Years ago, during the dark ages, known as the early days of the Internet, there was a popular discussion group called rec.bicycles.racing. Everything was discussed. Things could get heated, like with Facebook, but everyone is in on the same discussion at the same time.
Anyways, there were three intractable arguments on r.b.r. The first was clinchers vs. tubulars. The second was Campagnolo vs. Shimano. The third was wave vs. no wave.
But, really, there were two. Because only an asshole doesn’t wave.
At least that’s how the joke goes. It’s not mine.
But during what I’ll probably end up thinking of my Covid-19 rides, I find myself waving as usual. While I shouldn’t be surprised, few are waving back. It bugs me more than usual.
It could be pointed out that I’m old and that makes me cranky. There might be some truth to that, as some of my contemporaries have made the same complaints for years. And I know they’ve been harping on this lately as well.
All the same, when I was young, this was also an issue. In my 20’s, I joined up with a new team. I hadn’t spent much off-bike time with anyone on the team. For the first race, I jumped in a teammate’s car and we drove to ride to the race together. We were in the car, having a conversation, and a recreational cyclist was coming up the other way. My teammate stopped mid-sentence and firmly stated, “wave.” I did. There was almost no way the cyclist saw us wave; it was sunny out, so the light probably reflected off the windshield. And it was cold, so we had the windows up. We continued our conversation after that, with nothing said about the wave.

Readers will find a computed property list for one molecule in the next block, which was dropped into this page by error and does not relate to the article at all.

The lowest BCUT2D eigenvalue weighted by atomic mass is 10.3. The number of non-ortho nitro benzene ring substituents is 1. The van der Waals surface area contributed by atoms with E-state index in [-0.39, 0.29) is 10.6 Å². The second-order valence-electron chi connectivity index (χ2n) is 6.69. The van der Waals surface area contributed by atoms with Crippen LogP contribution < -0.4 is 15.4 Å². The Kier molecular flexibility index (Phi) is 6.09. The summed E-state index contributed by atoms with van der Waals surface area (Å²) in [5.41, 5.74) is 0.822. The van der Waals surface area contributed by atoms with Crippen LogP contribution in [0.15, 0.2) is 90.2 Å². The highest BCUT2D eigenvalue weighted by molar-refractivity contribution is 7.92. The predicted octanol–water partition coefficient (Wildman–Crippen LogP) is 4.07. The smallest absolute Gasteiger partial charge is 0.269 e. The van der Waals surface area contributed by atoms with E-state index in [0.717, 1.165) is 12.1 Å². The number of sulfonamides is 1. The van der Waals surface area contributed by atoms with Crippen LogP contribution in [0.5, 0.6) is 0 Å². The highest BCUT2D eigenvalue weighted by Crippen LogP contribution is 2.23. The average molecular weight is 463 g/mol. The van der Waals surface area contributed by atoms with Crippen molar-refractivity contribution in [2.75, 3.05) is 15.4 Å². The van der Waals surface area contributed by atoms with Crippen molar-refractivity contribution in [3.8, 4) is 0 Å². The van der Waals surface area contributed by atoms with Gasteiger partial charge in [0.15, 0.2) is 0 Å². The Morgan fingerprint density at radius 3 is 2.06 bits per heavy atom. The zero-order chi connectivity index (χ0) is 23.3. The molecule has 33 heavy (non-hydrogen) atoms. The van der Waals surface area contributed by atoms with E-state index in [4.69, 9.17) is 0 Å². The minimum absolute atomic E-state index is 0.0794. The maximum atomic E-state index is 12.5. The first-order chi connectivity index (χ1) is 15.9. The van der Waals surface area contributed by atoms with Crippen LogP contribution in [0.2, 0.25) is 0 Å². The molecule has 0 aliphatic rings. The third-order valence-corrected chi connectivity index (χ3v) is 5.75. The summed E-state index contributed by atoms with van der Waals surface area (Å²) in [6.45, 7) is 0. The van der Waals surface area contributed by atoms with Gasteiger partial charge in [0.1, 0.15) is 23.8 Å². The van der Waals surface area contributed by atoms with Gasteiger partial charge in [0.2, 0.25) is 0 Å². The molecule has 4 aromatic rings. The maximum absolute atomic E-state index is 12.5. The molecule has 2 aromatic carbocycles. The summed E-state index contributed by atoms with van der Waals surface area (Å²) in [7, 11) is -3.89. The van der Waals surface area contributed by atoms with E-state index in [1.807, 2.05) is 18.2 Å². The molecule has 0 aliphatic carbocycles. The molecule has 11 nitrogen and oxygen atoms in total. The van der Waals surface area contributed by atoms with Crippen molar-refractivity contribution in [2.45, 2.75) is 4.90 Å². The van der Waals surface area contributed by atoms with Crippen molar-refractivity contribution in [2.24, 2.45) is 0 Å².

We’ve been friends ever since.
And I’ve met plenty of younger cyclists who make the same complaint. Though, to be fair, they started riding pretty young and have been committed to cycling since then. Maybe they’re kind of old, too.
Waving has always made sense to me. When I started, getting yelled at, honked at, swerved at, having stuff thrown out of windows of passing cars was part of the scenery. A friend even made a point of wearing “beer” jerseys, that is jerseys emblazoned with a beer sponsor—Lowenbrau, Bud Light, were just two of this era. Back then, cops pulling me, or a group of us, over just for riding together was also fairly common. There weren’t many of us out on the road. Most everyone I knew also waved, I think because that’s what we did. I think we largely saw those strangers as part of our community; we were them, they were us, no matter how different they looked, or seemed, from across the road at a decent clip. Brotherhood of the wheel or somesuch.
Even now, though cycling is much more popular than when I was a teen, there still aren’t that many cyclists out on the road. There are still drivers hassling us. The police are still hassling us. We’re still part of a community. A little community goes a long way.
There are lots of flavors of waving. You can make a big deal about it, or a casual shake of the hand and a nod, and it’ all good. So many on the road don’t recognize our humanity that it’s nice to recognize someone else’s humanity.
Another thing to consider is that action influences thought and behavior. If you start waving on the assumption that stranger is part of your community, you might think of the person in that way. There is solid research that demonstrates smiling makes people feel happier and frowning contributes to feelings of sadness.
Are there exceptions? Of course. You don’t need to wave if you’re in the middle of a huge gran fondo, bike-a-thon, or a busy bike path like New York’s Hudson River Greenway. Nodding or smiling or just a slight raise of your hand off the bars is plenty. But when you’re on the road and there are only occasional cyclists, you owe it to them, to yourself, to acknowledge them.
Here’s a video detailing waving technique. As we’re in the middle of the Covid-19 social distancing project, it’s drills for riding on your trainer. Maybe you need a reason to ride indoors—this will do it. Maybe you need something do in between other intervals—this works as well.